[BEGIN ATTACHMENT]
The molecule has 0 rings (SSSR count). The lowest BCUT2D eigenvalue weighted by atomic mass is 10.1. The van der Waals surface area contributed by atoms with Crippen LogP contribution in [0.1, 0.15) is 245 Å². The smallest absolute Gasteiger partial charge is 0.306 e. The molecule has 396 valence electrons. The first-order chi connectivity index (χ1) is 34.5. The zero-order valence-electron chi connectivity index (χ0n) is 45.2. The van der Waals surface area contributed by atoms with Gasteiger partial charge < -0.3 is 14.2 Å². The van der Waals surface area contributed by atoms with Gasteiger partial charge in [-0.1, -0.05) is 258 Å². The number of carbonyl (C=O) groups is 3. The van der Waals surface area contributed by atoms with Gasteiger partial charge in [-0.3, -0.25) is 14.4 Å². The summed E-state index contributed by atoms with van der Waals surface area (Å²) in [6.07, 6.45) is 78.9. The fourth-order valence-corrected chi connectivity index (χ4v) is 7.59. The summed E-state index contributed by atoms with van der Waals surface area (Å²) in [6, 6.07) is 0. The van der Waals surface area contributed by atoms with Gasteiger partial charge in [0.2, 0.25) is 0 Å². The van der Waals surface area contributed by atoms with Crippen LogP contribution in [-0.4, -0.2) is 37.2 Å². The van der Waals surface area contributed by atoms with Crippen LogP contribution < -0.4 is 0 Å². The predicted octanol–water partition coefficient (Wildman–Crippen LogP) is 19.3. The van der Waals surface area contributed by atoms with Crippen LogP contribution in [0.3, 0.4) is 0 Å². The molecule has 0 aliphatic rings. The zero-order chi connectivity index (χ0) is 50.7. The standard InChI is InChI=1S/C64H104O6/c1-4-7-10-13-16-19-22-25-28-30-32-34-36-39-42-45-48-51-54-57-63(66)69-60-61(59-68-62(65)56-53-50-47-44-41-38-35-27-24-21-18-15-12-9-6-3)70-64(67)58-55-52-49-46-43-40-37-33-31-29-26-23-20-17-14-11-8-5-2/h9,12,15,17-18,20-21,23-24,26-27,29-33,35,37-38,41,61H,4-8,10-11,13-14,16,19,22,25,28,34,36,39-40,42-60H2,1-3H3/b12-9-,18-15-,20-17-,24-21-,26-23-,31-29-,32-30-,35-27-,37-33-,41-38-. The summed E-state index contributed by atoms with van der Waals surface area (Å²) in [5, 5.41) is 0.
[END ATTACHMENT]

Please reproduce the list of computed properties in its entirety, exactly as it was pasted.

The molecule has 0 rings (SSSR count). The lowest BCUT2D eigenvalue weighted by atomic mass is 10.1. The van der Waals surface area contributed by atoms with Crippen LogP contribution in [0.1, 0.15) is 245 Å². The smallest absolute Gasteiger partial charge is 0.306 e. The molecule has 396 valence electrons. The first-order chi connectivity index (χ1) is 34.5. The zero-order valence-electron chi connectivity index (χ0n) is 45.2. The van der Waals surface area contributed by atoms with Gasteiger partial charge < -0.3 is 14.2 Å². The van der Waals surface area contributed by atoms with Gasteiger partial charge in [-0.1, -0.05) is 258 Å². The number of carbonyl (C=O) groups is 3. The van der Waals surface area contributed by atoms with Gasteiger partial charge in [-0.3, -0.25) is 14.4 Å². The summed E-state index contributed by atoms with van der Waals surface area (Å²) in [6.07, 6.45) is 78.9. The fourth-order valence-corrected chi connectivity index (χ4v) is 7.59. The summed E-state index contributed by atoms with van der Waals surface area (Å²) in [6, 6.07) is 0. The van der Waals surface area contributed by atoms with Gasteiger partial charge in [0.2, 0.25) is 0 Å². The van der Waals surface area contributed by atoms with Crippen LogP contribution in [-0.4, -0.2) is 37.2 Å². The van der Waals surface area contributed by atoms with Crippen LogP contribution < -0.4 is 0 Å². The predicted octanol–water partition coefficient (Wildman–Crippen LogP) is 19.3. The van der Waals surface area contributed by atoms with Crippen LogP contribution in [0.3, 0.4) is 0 Å². The molecule has 0 aliphatic rings. The zero-order chi connectivity index (χ0) is 50.7. The standard InChI is InChI=1S/C64H104O6/c1-4-7-10-13-16-19-22-25-28-30-32-34-36-39-42-45-48-51-54-57-63(66)69-60-61(59-68-62(65)56-53-50-47-44-41-38-35-27-24-21-18-15-12-9-6-3)70-64(67)58-55-52-49-46-43-40-37-33-31-29-26-23-20-17-14-11-8-5-2/h9,12,15,17-18,20-21,23-24,26-27,29-33,35,37-38,41,61H,4-8,10-11,13-14,16,19,22,25,28,34,36,39-40,42-60H2,1-3H3/b12-9-,18-15-,20-17-,24-21-,26-23-,31-29-,32-30-,35-27-,37-33-,41-38-. The summed E-state index contributed by atoms with van der Waals surface area (Å²) in [5, 5.41) is 0.